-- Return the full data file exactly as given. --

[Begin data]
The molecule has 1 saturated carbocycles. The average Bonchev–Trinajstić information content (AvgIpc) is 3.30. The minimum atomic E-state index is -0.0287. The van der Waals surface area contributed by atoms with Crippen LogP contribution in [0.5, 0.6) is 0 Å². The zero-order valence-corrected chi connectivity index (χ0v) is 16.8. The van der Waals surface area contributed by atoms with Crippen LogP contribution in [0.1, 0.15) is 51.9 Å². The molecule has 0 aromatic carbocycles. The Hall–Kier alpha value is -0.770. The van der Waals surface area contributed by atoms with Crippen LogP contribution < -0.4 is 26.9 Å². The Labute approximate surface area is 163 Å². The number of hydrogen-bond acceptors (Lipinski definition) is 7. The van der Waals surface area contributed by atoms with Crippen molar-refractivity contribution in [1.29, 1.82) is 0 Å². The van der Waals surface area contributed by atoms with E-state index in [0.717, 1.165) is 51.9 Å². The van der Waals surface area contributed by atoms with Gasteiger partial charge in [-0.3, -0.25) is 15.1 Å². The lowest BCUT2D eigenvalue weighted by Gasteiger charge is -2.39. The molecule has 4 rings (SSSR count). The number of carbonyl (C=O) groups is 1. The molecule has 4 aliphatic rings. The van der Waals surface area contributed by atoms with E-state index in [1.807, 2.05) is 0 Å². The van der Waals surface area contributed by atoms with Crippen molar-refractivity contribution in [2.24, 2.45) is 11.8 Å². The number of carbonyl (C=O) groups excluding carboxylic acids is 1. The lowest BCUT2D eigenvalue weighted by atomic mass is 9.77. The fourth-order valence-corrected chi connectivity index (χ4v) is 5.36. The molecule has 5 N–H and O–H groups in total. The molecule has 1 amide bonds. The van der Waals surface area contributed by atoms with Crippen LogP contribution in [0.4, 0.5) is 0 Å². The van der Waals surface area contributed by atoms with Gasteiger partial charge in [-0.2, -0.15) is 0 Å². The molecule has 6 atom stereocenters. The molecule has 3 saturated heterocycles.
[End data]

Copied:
The molecule has 1 saturated carbocycles. The average Bonchev–Trinajstić information content (AvgIpc) is 3.30. The minimum atomic E-state index is -0.0287. The van der Waals surface area contributed by atoms with Crippen LogP contribution in [0.5, 0.6) is 0 Å². The zero-order valence-corrected chi connectivity index (χ0v) is 16.8. The van der Waals surface area contributed by atoms with Crippen LogP contribution in [0.1, 0.15) is 51.9 Å². The molecule has 0 aromatic carbocycles. The Hall–Kier alpha value is -0.770. The van der Waals surface area contributed by atoms with Crippen LogP contribution < -0.4 is 26.9 Å². The Labute approximate surface area is 163 Å². The number of hydrogen-bond acceptors (Lipinski definition) is 7. The van der Waals surface area contributed by atoms with Crippen molar-refractivity contribution in [1.29, 1.82) is 0 Å². The van der Waals surface area contributed by atoms with E-state index in [0.717, 1.165) is 51.9 Å². The van der Waals surface area contributed by atoms with Gasteiger partial charge in [-0.3, -0.25) is 15.1 Å². The lowest BCUT2D eigenvalue weighted by Gasteiger charge is -2.39. The molecule has 4 rings (SSSR count). The number of carbonyl (C=O) groups is 1. The molecule has 4 aliphatic rings. The van der Waals surface area contributed by atoms with E-state index in [1.807, 2.05) is 0 Å². The van der Waals surface area contributed by atoms with Crippen molar-refractivity contribution in [2.24, 2.45) is 11.8 Å². The number of carbonyl (C=O) groups excluding carboxylic acids is 1. The lowest BCUT2D eigenvalue weighted by atomic mass is 9.77. The fourth-order valence-corrected chi connectivity index (χ4v) is 5.36. The molecule has 5 N–H and O–H groups in total. The molecule has 1 amide bonds. The van der Waals surface area contributed by atoms with Crippen LogP contribution in [0.4, 0.5) is 0 Å². The van der Waals surface area contributed by atoms with Gasteiger partial charge in [-0.2, -0.15) is 0 Å². The molecule has 6 atom stereocenters. The molecule has 3 saturated heterocycles.